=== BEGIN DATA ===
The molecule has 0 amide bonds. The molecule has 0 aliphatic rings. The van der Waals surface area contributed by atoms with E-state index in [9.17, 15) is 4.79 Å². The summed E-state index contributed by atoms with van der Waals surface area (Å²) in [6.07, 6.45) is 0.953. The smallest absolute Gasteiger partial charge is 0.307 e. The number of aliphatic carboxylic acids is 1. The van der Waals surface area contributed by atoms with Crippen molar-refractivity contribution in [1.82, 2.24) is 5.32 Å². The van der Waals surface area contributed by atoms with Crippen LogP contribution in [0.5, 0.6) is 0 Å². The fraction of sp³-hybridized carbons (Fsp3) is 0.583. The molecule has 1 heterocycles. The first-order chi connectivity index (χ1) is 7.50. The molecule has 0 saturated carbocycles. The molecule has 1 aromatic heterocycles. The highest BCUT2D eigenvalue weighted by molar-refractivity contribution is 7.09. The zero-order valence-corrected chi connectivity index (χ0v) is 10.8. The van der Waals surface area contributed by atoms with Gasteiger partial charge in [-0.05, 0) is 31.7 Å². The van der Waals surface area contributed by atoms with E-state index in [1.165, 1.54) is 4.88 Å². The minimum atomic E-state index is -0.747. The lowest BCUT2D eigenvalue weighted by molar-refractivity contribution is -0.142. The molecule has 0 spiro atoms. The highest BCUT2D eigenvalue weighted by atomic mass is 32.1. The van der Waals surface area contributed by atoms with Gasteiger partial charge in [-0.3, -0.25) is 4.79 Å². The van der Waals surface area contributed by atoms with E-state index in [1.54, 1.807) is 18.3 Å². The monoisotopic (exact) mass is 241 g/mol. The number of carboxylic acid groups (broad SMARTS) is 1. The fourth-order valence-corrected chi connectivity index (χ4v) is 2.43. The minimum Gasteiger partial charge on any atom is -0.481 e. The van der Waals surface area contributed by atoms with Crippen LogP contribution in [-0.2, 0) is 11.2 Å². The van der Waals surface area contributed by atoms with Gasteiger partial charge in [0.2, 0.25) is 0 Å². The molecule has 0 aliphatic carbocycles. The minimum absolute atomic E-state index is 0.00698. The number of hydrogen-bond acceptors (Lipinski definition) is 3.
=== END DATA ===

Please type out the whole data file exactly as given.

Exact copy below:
The molecule has 0 amide bonds. The molecule has 0 aliphatic rings. The van der Waals surface area contributed by atoms with E-state index in [9.17, 15) is 4.79 Å². The summed E-state index contributed by atoms with van der Waals surface area (Å²) in [6.07, 6.45) is 0.953. The smallest absolute Gasteiger partial charge is 0.307 e. The number of aliphatic carboxylic acids is 1. The van der Waals surface area contributed by atoms with Crippen molar-refractivity contribution in [1.82, 2.24) is 5.32 Å². The van der Waals surface area contributed by atoms with Crippen LogP contribution in [0.5, 0.6) is 0 Å². The fraction of sp³-hybridized carbons (Fsp3) is 0.583. The molecule has 1 heterocycles. The first-order chi connectivity index (χ1) is 7.50. The molecule has 0 saturated carbocycles. The molecule has 1 aromatic heterocycles. The highest BCUT2D eigenvalue weighted by molar-refractivity contribution is 7.09. The zero-order valence-corrected chi connectivity index (χ0v) is 10.8. The van der Waals surface area contributed by atoms with Gasteiger partial charge in [-0.05, 0) is 31.7 Å². The van der Waals surface area contributed by atoms with E-state index in [1.165, 1.54) is 4.88 Å². The minimum atomic E-state index is -0.747. The lowest BCUT2D eigenvalue weighted by molar-refractivity contribution is -0.142. The molecule has 0 spiro atoms. The highest BCUT2D eigenvalue weighted by atomic mass is 32.1. The van der Waals surface area contributed by atoms with Gasteiger partial charge in [-0.3, -0.25) is 4.79 Å². The van der Waals surface area contributed by atoms with E-state index in [1.54, 1.807) is 18.3 Å². The monoisotopic (exact) mass is 241 g/mol. The number of carboxylic acid groups (broad SMARTS) is 1. The fourth-order valence-corrected chi connectivity index (χ4v) is 2.43. The minimum Gasteiger partial charge on any atom is -0.481 e. The van der Waals surface area contributed by atoms with Crippen LogP contribution in [-0.2, 0) is 11.2 Å². The van der Waals surface area contributed by atoms with Gasteiger partial charge in [0.2, 0.25) is 0 Å². The molecule has 0 aliphatic carbocycles. The minimum absolute atomic E-state index is 0.00698. The number of hydrogen-bond acceptors (Lipinski definition) is 3.